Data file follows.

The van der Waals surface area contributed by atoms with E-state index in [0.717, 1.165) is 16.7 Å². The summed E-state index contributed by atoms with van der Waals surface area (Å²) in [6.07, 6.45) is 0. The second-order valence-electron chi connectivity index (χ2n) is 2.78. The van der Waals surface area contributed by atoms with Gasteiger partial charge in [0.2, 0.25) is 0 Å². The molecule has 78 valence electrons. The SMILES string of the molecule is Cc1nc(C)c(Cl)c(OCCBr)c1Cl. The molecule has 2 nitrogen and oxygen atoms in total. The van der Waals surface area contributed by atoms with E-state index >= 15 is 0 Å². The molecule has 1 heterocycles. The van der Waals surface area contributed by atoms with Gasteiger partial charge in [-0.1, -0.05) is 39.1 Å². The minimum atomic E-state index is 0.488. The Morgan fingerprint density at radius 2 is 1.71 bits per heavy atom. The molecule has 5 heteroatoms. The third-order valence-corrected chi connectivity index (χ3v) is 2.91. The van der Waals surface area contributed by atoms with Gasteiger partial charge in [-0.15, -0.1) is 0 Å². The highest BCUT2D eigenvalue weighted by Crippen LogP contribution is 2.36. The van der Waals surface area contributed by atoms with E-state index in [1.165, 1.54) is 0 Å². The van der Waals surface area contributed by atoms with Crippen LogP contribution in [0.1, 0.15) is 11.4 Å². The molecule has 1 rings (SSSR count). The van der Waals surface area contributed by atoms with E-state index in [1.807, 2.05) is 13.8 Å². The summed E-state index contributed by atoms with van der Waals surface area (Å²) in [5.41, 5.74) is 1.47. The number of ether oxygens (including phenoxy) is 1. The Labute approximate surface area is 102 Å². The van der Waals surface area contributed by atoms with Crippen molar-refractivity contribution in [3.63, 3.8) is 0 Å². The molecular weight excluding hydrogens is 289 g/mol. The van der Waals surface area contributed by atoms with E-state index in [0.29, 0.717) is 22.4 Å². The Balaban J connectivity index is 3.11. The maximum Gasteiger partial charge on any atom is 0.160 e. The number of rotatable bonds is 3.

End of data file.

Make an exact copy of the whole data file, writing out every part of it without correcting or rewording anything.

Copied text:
The van der Waals surface area contributed by atoms with E-state index in [0.717, 1.165) is 16.7 Å². The summed E-state index contributed by atoms with van der Waals surface area (Å²) in [6.07, 6.45) is 0. The second-order valence-electron chi connectivity index (χ2n) is 2.78. The van der Waals surface area contributed by atoms with Gasteiger partial charge in [0.2, 0.25) is 0 Å². The molecule has 78 valence electrons. The SMILES string of the molecule is Cc1nc(C)c(Cl)c(OCCBr)c1Cl. The molecule has 2 nitrogen and oxygen atoms in total. The van der Waals surface area contributed by atoms with E-state index >= 15 is 0 Å². The molecule has 1 heterocycles. The van der Waals surface area contributed by atoms with Gasteiger partial charge in [-0.1, -0.05) is 39.1 Å². The minimum atomic E-state index is 0.488. The Morgan fingerprint density at radius 2 is 1.71 bits per heavy atom. The molecule has 5 heteroatoms. The third-order valence-corrected chi connectivity index (χ3v) is 2.91. The van der Waals surface area contributed by atoms with Gasteiger partial charge in [-0.15, -0.1) is 0 Å². The highest BCUT2D eigenvalue weighted by Crippen LogP contribution is 2.36. The van der Waals surface area contributed by atoms with E-state index in [1.165, 1.54) is 0 Å². The van der Waals surface area contributed by atoms with Crippen LogP contribution in [0.1, 0.15) is 11.4 Å². The molecule has 1 rings (SSSR count). The van der Waals surface area contributed by atoms with E-state index in [1.807, 2.05) is 13.8 Å². The summed E-state index contributed by atoms with van der Waals surface area (Å²) in [5.41, 5.74) is 1.47. The number of ether oxygens (including phenoxy) is 1. The Labute approximate surface area is 102 Å². The van der Waals surface area contributed by atoms with Crippen molar-refractivity contribution in [3.63, 3.8) is 0 Å². The molecular weight excluding hydrogens is 289 g/mol. The van der Waals surface area contributed by atoms with E-state index in [0.29, 0.717) is 22.4 Å². The Balaban J connectivity index is 3.11. The maximum Gasteiger partial charge on any atom is 0.160 e. The number of rotatable bonds is 3.